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Best places to go in Prague
The Charles Bridge
This stone Gothic bridge connects two of the most charming Prague districts – the Old Town and Mala Strana. Its sides were later adorned with 30 Baroque statues, first of which appeared in 1683. The bridge has a very special atmosphere, as it attracts many local artists and musicians who line the sides of the bridge all year round.
Either side of the bridge is guarded by a tower. Both Staromestska tower (on the Old Town side) and Malostranska tower (on the Lesser Quarter side) are now open to the public and well worth a climb as the views from the top are magnificent.
Old Town Square ( Staromestske namesti )
o step into the Old Town Square in Prague is to journey back in time, 600 or 700 years. As you stand in awe, the dramatic history of Prague permeates the atmosphere.
The Old Town Square (Staromestske Namesti), with it's ancient buildings and magnificent churches, is one of the most beautiful historical sights in Europe. Sit back and soak up the atmosphere over a coffee at one of the many pavement cafés surrounding the square.
Dating back to the late 12th century, the Old Town Square started it's life as the central marketplace for Prague. Over the next few centuries, many buildings of Romanesque, Baroque and Gothic styles were erected around the market, each bringing with them stories of wealthy merchants and intrigue.
The most notable sights in Prague's Old Town Square are the Church of Our Lady before Tyn, the Astronomical Clock & Old Town Hall Tower and the stunning St. Nicolas Church.
At the centre of the Old Town Square is the Jan Hus statue, erected on the 6th July 1915 to mark the 500th anniversary of the reformer’s death. The groundswell of supporters for his beliefs during the 14th and 15th centuries eventually led to the famous Hussite wars.
The Prague Castle complex (Prazsky Hrad) is one of the largest in Europe stretching over 0.5 km in length. The castle was founded in 9th century and has been since a seat of the Czech Kings, Holy Roman Emperors, and Czech presidents. In the centre of the castle complex stands Prague cathedral of St. Vitus, the most important of Prague's numerous churches and place of coronations of Czech kings.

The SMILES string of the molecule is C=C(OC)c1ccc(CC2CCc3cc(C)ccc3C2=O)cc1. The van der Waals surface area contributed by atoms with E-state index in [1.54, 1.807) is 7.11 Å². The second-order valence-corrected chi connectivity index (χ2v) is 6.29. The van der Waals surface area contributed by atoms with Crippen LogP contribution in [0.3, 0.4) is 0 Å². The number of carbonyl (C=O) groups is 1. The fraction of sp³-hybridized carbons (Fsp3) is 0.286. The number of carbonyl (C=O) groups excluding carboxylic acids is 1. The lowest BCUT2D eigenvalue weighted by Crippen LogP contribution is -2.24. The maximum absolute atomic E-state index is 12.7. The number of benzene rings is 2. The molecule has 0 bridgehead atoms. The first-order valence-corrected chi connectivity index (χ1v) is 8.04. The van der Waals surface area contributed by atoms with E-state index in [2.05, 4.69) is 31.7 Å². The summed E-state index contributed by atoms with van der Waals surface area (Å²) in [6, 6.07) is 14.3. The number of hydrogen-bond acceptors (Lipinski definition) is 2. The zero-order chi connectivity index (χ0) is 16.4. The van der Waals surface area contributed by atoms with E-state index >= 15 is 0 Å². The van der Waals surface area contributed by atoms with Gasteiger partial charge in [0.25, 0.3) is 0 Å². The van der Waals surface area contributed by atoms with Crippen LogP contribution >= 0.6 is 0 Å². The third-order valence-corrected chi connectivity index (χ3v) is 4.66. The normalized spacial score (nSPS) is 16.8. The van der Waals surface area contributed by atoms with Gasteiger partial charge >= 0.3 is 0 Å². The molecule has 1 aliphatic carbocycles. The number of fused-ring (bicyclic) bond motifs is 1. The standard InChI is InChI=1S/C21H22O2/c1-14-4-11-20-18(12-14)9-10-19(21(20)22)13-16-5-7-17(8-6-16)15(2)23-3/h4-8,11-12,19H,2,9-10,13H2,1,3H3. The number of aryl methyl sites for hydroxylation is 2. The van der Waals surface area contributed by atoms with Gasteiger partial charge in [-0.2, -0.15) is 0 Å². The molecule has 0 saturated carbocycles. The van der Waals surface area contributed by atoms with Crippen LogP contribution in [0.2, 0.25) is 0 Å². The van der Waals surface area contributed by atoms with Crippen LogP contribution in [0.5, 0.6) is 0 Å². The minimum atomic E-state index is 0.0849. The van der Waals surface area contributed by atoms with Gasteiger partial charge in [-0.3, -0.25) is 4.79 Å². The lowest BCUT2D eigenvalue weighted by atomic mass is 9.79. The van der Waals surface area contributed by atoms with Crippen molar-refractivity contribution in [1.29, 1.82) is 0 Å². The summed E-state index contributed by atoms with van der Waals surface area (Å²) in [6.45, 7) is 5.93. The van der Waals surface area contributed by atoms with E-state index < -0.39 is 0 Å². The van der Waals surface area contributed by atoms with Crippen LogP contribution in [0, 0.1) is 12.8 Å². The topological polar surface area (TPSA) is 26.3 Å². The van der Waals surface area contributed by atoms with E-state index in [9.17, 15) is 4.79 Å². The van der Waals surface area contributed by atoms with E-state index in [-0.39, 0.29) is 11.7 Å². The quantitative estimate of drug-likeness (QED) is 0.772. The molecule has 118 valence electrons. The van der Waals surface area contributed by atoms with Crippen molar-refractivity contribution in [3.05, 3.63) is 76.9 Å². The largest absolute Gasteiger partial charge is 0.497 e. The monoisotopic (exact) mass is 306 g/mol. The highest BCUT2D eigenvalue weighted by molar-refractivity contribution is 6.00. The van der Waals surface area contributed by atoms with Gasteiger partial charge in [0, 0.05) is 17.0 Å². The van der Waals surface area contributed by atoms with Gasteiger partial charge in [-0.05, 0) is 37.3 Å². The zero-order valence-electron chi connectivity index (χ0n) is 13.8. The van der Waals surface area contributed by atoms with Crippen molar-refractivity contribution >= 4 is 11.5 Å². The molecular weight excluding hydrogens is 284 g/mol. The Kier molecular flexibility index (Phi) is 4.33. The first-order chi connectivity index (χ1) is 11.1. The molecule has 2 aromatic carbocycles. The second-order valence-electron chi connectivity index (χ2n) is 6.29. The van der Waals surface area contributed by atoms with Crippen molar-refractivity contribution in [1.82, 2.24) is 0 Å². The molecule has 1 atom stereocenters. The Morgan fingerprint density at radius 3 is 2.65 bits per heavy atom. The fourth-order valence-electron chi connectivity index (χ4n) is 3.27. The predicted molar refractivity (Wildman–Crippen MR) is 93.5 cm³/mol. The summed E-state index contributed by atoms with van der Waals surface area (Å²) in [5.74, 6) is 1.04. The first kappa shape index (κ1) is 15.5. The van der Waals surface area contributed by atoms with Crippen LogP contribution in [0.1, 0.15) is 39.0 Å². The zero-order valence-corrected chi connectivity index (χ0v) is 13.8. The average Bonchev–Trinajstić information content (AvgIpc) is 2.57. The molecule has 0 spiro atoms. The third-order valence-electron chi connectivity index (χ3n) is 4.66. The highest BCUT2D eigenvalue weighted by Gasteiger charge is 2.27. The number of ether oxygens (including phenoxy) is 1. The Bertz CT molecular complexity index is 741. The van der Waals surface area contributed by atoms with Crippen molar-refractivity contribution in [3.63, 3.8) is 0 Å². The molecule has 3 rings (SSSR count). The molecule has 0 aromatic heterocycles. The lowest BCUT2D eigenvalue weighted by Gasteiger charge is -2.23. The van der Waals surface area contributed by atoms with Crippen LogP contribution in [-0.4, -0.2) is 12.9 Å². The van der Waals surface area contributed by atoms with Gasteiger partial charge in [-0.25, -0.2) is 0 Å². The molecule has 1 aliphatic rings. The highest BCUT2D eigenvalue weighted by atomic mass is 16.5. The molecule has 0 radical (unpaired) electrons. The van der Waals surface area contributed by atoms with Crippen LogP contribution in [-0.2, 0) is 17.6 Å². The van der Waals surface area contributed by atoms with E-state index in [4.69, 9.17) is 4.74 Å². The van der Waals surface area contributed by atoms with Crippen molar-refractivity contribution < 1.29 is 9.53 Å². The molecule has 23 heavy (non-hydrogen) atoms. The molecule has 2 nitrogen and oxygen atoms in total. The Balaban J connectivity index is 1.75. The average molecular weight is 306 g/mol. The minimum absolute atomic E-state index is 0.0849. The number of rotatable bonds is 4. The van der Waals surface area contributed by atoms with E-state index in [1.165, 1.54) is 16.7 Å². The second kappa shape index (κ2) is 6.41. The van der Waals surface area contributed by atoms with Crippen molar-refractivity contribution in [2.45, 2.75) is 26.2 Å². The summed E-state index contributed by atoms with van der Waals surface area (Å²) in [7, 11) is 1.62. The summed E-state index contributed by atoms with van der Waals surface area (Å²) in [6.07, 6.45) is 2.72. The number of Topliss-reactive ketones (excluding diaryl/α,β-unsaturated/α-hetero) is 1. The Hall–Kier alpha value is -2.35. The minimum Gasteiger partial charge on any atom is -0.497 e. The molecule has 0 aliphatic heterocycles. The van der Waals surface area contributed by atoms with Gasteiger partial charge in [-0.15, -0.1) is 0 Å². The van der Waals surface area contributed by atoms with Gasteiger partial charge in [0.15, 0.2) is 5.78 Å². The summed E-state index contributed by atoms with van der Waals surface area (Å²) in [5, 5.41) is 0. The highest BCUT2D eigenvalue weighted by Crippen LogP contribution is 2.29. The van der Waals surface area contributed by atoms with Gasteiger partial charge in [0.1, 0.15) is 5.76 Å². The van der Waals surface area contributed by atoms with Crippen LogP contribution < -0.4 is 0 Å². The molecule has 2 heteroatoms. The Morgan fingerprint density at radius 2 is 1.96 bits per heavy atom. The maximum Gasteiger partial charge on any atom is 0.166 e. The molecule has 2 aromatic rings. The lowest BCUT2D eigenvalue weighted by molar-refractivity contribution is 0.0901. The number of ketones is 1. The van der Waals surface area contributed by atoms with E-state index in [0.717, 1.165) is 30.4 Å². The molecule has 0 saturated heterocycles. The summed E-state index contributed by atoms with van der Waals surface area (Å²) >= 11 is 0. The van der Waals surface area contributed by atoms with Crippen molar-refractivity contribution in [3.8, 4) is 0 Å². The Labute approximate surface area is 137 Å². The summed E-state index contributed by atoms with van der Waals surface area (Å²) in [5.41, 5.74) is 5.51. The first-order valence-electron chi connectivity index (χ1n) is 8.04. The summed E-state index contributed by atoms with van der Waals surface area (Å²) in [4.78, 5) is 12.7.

Wenceslas Square ( Vaclavske namesti )
Wenceslas Square in Prague is a vibrant centre for apartments, hotels, bars, clubs, restaurants and shops.
Wenceslas Square is one of the most popular places to stay in Prague. Tourists are attracted to the shopping, entertainment and nightlife all around, along with the fact that most of Prague's sights and attractions lie within easy walking distance. From Wenceslas Square it is possible to walk anywhere in central Prague.
The 750m long and 60m wide boulevard that makes up Wenceslas Square was laid out over 600 years ago during the reign of Charles IV and was originally used as the main Prague horse market. Over the years it has been a regular parade ground for all kinds of organisations and political parties. From anti-communist uprisings to winning the World Ice Hockey Championships, this is where Czech's come to protest and to celebrate. Wenceslas Square can comfortably hold up to 400,000 people!
At the top of Wenceslas Square, the statue of St. Wenceslas on his horse cuts a striking figure. This is good King Wenceslas (Vaclav), murdered over a thousand years ago by his brother, and now a Czech national hero.
Behind St. Wenceslas is the monumental National Museum. Nearby is the famous Prague State Opera.
In front of the statue of St. Wenceslas are two plaques in memory of those killed during the Communist period. One is dedicated to Jan Palach, a 20-year old student who set himself on fire in January 1969, in protest at the Soviet invasion.
Wenceslas Square is all hustle and bustle and full of life.